Skip to page body Patient Care Survivorship Research Cancer Types News Giving Community Partners Clinical Trials
UCLA's Jonsson Comprehensive Cancer Center
Take the Jonsson Cancer Center Site Survey

In the News

News Review
Personal Website Chronicling Improves Depressive Symptoms in Women with Breast Cancer
Posted Date: 8/12/2013 1:00 PM

Dr. Annette StantonAdults are conveying their personal experience with serious disease online in ever-increasing numbers, but do such chronicles help the authors or their audience? In the first known study of its kind, UCLA researchers have discovered that for women diagnosed with breast cancer, creating a personal website to chronicle the experience and communicate with the author’s interpersonal circle can reduce depressive symptoms, increase positive mood and enhance appreciation for life.

Published online ahead of print today in the Journal of Clinical Oncology, the study was led by Dr. Annette Stanton, member of the Jonsson Comprehensive Cancer Center and professor of psychology and psychiatry/biobehavioral sciences.

“From our own and others’ previous research, we know that expressing emotions surrounding the cancer experience and gaining social support can be helpful for people diagnosed with the disease, and we know that interpersonal interventions can be useful,” Stanton said. “Our goal in this research was to provide a platform on which breast cancer survivors could reflect on their experiences, as well as communicate with and leverage support from their existing social networks, especially friends and family.”

Stanton launched Project Connect Online (PCO), a randomized trial conducted with 88 breast cancer survivors. She and her colleagues led three-hour workshops in which women created personal websites. Women randomly assigned to the control group were offered the workshop six months later. All participants completed standard measures of psychological status before being assigned to their respective groups and six months after selection.

In the PCO workshops conducted with small groups, participants learned about potential uses for the websites, such as expressing emotions related to cancer, providing medical status updates and letting others know what would be helpful. The women also proactively considered common concerns of website authors, including the pressure to be positive or eloquent. They then engaged in hands-on website creation and at the end of the three-hour sessions had created their websites and authored their first posts.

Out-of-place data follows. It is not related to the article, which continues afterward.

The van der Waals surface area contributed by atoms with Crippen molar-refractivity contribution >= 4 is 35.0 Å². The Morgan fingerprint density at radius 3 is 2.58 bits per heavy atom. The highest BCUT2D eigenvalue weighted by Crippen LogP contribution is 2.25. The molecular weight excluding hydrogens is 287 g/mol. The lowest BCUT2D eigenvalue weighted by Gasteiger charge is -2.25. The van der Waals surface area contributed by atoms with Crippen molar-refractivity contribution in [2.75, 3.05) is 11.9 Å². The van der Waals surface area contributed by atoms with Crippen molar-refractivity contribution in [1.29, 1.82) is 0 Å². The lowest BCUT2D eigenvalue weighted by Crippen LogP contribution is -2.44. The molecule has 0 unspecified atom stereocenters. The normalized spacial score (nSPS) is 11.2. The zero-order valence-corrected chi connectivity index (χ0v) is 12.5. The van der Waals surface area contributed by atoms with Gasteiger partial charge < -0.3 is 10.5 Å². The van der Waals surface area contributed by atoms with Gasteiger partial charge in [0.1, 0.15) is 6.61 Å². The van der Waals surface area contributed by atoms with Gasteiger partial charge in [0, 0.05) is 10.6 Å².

“We worked closely with a website developer so participants had several choices for how their sites looked, but all sites had the same functions,” Stanton said. “It was inspiring to see women of so wide an age range (28 to 76 years old) and of such varied computer experience develop their websites in just a few hours.”

The women also found their websites were particularly valuable for telling the stories of their cancer experiences, expressing emotions and reducing how much information they had to repeat for family and friends. Visitors to the websites found them useful for providing updates on the authors’ health and for helping visitors feel emotionally close to authors.

Participants also demonstrated statistically significant improvement in depressive symptoms, positive mood and life appreciation. The effects were particularly strong for women in active medical treatment, most of whom had advanced (metastatic) disease. Women are more often motivated to tell their stories, express cancer-related emotions, garner support and keep others informed during active medical treatment than those who have completed their medical treatments for cancer.

“We are encouraged by these positive findings, especially for cancer survivors with the most need, and those in active medical treatment or with more advanced disease,” Stanton added. “Our next step is to gain support for a larger test of Project Connect Online.”

This research was supported by the Susan G. Komen for the Cure Foundation, the Breast Cancer Research Foundation and the National Institutes of Health.

UCLA's Jonsson Comprehensive Cancer Center has more than 240 researchers and clinicians engaged in disease research, prevention, detection, control, treatment and education. One of the nation's largest comprehensive cancer centers, the Jonsson center is dedicated to promoting research and translating basic science into leading-edge clinical studies. In July 2013, the Jonsson Cancer Center was named among the top 12 cancer centers nationwide by U.S. News & World Report, a ranking it has held for 14 consecutive years. For more information on the Jonsson Cancer Center, visit our website at http://www.cancer.ucla.edu.

 

Save/Share
Mixx Google Digg Reddit Facebook Yahoo! Newsvine MySpace